116 GPM Ground Validation: Comparative Study of Snow Detection Algorithms

Tuesday, 29 August 2017
Zurich (Swissotel Chicago)
Ali Tokay, JCET/Univ. of Maryland, Greenbelt, MD; and N. Brubaker, D. V. Kliche, J. L. Pippitt, D. A. Marks, D. B. Wolff, and W. A. Petersen

One of the four level-one sceince requirements of the National Aeronautics and Space Administration (NASA) Global Precipitation Measurement (GPM) mission states that the dual-frequency precipitation radar (DPR) and GPM Microwave Imager on board the GPM Core observatory will detect the falling snow at effective resolution of 5 km and 15 km, respectively. For validation, the dual-pol radar based Hydrometeor identification (HID) is a considered as a prime product. The GPM ground validation team routinely process the National Weather Service (NWS) operational radars during GPM overpasses at selected sites. A number of research radars including NASA’s S-band dual-pol radar (NPOL) are also processed and HID is a standard output. The HID algorithm uses dual-pol variables and classifies each radar pixel to eleven different classes including bad data and an unclassified category (Dolan et al. 2013). The National Severe Storm Laboratory Multi-Radar Multi-Sensor (MRMS) product outputs percent of snow at grid resolution of 0.01x0.01 degree on hourly basis across the continental US (Wen et al. 2017). It should be noted that MRMS used for GPM is further processed as a research product to provide both instantaneous precipitation rates and types (liquid/frozen) for comparisons to individual GPM core overpasses and also the snow percentage every half-an-hour after June 2014. The NWS Automated Surface Observation Systems (ASOS) have a present weather sensor and report rain and snow at light, moderate, and heavy intensities at one-minute resolution. The ASOS network has more than 900 stations across the US and its temperature sensor provides additional information on the characteristics of snow.

The NASA Wallops Flight Facility (WFF) is located at the mid-Atlantic coast of the US (37.94˚N, 75.64˚W) and hosts both ASOS and sounding stations. NPOL, located in Newark, Maryland, and the nearest operational radar (KDOX) are 38 km and 99 km away from the WFF main base, respectively and the lowest elevations of NPOL and KDOX are at 530 m and 830 m above the ground with no blockage. WFF also hosts a number of research instruments including the Particle Imaging Package (PIP), Autonomous Parsivel2 disdrometer Unit (APU), and vertically pointing K-band Micro Rain Radar (MRR). Both PIP and APU measures the size and fall velocity of individual hydrometeors but the former was developed for rain and the latter was developed for snow. APU is also a present weather sensor and outputs two different weather codes at 10-second resolution. Given the two weather codes output the same precipitation type, which does not change within a minute, one of the APU based weather codes is considered at one-minute resolution. PIP, on the other hand, outputs rain and non-rain rate at one-minute resolution. The ratio of rain versus non-rain rate is taken as percent rain.

MRR was set to its lowest height mode where the vertical profile of reflectivity and Doppler velocity are given at 35 m vertical and one-minute temporal resolution extending from near the surface (105 m) to 1 km above the ground. The vertical air velocity plays a relatively insignificant role in winter precipitation and Doppler velocity is directly related to the fall speed of hydrometeors. MRR is therefore a great asset for visually inspecting and evaluating the precipitation structure from beginning to end of the event within the boundary layer.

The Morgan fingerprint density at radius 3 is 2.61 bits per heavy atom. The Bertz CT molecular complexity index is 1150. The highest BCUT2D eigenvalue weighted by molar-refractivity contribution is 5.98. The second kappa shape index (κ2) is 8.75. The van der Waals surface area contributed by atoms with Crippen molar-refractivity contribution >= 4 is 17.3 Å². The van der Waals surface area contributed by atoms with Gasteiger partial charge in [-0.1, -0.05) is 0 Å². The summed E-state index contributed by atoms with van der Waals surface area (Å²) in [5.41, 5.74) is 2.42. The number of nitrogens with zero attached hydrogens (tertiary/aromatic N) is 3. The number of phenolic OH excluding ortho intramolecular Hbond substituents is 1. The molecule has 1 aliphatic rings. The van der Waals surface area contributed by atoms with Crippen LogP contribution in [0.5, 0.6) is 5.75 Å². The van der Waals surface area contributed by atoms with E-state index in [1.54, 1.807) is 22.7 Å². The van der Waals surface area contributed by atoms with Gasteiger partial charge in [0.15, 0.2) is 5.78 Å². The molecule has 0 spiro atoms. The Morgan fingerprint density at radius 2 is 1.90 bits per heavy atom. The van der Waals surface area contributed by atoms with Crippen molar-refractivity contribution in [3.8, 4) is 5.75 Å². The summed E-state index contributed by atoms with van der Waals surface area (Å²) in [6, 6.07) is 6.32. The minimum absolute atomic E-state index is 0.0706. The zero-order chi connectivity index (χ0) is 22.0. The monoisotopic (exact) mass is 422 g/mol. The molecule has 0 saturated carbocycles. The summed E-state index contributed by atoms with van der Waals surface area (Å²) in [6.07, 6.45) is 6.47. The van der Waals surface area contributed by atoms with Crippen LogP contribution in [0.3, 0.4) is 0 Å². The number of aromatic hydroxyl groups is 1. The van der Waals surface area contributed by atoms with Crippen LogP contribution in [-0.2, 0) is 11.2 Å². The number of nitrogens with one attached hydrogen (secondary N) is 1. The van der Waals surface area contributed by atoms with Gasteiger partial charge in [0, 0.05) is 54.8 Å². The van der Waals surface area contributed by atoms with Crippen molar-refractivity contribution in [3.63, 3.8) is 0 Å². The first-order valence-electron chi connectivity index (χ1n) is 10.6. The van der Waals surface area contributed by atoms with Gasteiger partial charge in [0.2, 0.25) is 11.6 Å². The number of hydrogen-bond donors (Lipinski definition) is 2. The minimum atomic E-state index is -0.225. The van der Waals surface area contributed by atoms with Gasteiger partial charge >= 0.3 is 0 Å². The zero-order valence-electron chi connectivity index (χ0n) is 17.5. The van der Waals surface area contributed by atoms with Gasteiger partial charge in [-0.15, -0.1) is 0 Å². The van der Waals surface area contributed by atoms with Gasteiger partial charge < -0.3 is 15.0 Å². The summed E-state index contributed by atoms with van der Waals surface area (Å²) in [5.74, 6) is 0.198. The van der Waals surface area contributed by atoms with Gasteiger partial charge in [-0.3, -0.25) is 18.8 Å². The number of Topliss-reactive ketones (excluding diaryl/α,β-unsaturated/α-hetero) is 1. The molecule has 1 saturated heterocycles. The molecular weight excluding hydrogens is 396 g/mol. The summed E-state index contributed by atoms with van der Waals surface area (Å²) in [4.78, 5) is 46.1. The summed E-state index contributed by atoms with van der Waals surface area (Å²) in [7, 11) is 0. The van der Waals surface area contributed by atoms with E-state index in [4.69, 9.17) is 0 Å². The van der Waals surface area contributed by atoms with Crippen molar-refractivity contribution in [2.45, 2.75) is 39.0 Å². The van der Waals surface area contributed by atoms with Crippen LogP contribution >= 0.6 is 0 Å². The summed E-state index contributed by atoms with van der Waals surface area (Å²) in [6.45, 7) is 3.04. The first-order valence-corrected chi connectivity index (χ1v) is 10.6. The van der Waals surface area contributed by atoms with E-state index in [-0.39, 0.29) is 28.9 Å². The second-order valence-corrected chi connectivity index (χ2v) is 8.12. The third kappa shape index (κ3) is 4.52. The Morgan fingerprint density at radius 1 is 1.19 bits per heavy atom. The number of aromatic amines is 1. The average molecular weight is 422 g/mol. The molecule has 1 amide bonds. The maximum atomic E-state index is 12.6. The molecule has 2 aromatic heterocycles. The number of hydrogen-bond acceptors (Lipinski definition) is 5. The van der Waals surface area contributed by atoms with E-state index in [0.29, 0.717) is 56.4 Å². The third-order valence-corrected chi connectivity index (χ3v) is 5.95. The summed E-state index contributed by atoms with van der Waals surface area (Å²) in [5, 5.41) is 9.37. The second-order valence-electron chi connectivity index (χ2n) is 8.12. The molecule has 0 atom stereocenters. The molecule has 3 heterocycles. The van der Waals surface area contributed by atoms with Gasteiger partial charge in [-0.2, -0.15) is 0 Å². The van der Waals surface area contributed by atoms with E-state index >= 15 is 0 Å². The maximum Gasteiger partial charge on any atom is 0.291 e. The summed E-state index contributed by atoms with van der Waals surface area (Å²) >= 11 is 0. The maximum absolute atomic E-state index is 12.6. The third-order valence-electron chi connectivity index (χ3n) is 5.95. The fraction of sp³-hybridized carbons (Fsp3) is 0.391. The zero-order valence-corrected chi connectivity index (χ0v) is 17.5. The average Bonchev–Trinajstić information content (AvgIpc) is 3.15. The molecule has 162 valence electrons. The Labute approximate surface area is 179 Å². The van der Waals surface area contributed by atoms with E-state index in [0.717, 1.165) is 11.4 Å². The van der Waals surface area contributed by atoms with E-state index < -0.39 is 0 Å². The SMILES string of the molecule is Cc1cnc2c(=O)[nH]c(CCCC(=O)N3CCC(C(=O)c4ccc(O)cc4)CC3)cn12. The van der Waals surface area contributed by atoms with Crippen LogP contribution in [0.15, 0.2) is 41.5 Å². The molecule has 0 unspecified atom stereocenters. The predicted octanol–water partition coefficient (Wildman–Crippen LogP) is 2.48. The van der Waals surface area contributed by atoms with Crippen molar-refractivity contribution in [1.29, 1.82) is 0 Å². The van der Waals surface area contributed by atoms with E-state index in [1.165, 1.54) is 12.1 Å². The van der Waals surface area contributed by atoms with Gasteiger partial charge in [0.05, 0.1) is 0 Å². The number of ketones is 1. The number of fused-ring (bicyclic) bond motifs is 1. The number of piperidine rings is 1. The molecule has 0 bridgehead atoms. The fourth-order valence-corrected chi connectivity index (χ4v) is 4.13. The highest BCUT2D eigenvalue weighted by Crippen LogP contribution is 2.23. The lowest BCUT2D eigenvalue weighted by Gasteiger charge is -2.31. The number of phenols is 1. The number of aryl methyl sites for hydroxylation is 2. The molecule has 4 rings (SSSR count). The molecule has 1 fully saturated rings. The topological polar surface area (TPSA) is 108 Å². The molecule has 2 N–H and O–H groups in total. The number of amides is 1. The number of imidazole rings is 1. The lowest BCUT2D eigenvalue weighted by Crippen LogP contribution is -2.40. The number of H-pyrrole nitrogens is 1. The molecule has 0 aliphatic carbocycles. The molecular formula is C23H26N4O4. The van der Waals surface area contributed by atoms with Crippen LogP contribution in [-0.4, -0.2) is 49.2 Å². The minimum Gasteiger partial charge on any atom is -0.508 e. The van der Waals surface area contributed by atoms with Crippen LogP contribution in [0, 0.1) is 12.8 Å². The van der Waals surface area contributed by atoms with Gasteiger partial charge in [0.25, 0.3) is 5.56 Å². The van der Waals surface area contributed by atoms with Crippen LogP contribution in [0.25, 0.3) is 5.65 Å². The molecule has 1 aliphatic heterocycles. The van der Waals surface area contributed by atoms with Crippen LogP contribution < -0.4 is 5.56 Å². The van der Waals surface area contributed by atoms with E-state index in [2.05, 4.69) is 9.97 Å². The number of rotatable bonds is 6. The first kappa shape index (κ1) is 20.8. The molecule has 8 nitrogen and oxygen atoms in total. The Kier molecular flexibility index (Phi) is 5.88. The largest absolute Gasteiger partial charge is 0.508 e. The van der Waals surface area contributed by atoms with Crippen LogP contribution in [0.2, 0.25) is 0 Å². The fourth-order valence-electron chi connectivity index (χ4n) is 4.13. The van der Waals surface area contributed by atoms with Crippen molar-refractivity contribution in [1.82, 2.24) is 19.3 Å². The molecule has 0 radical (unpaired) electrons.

During the 2013-14 winter, ten distinct precipitation events were observed at WFF. Two of the events were labeled “cold rain” events where ASOS temperature was within 5-10˚C range and two other events were labeled “cold snow” events where temperature remained less than -5˚C. The remaining events occurred at temperatures above -5˚C where a number of systems started as rain followed by mixed and frozen precipitation and vice versa. A number of systems had frozen precipitation aloft but mixed or liquid precipitation was observed at the ground. Considering the ASOS precipitation code as a reference, a comparative study of precipitation type was conducted among US-wide available HID and MRMS products and WFF specific APU and PIP outputs. It is clear that each sensor or product outputs the precipitation type differently. An important aspect is to document the performance each output at various conditions. The classification of snow in a cold rain event or rain in a cold snow event is of course important feedback to report to the algorithm developer. It is understandable that the radar-based products may fail to report the correct precipitation type at the surface in warm snow events. Indeed, currently the DPR and combined radar-radiometer algorithms determine the precipitation type and rate near, but not necessarily at the surface based on lowest reliable clutter-free gate, which can be 2 km above the ground at farthest edge of the scan.

The study is expected to provide a reference on the accuracy of radar-based precipitation type products. While WFF is a challenging site since it sits on rain-snow line for numerous systems, the mountainous areas can bring additional challenge in determining the precipitation type.

Dolan, B., S. Rutledge, S. Lim, V. Chandrasekar, and M. Thurai, 2013: A robust C-band hydrometeor identification algorithm and application to a long-term polarimetric radar dataset. J. Applied Meteorology Climatology, 52, 2162-2186.

Wen, Y., P. Kirstetter, J. J. Gourley, Y. Hong, A. Behrangi, Z. Flaming, 2017: Evaluation of MRMS snowfall products over the western United States. J. Hydrometeorology (in print).

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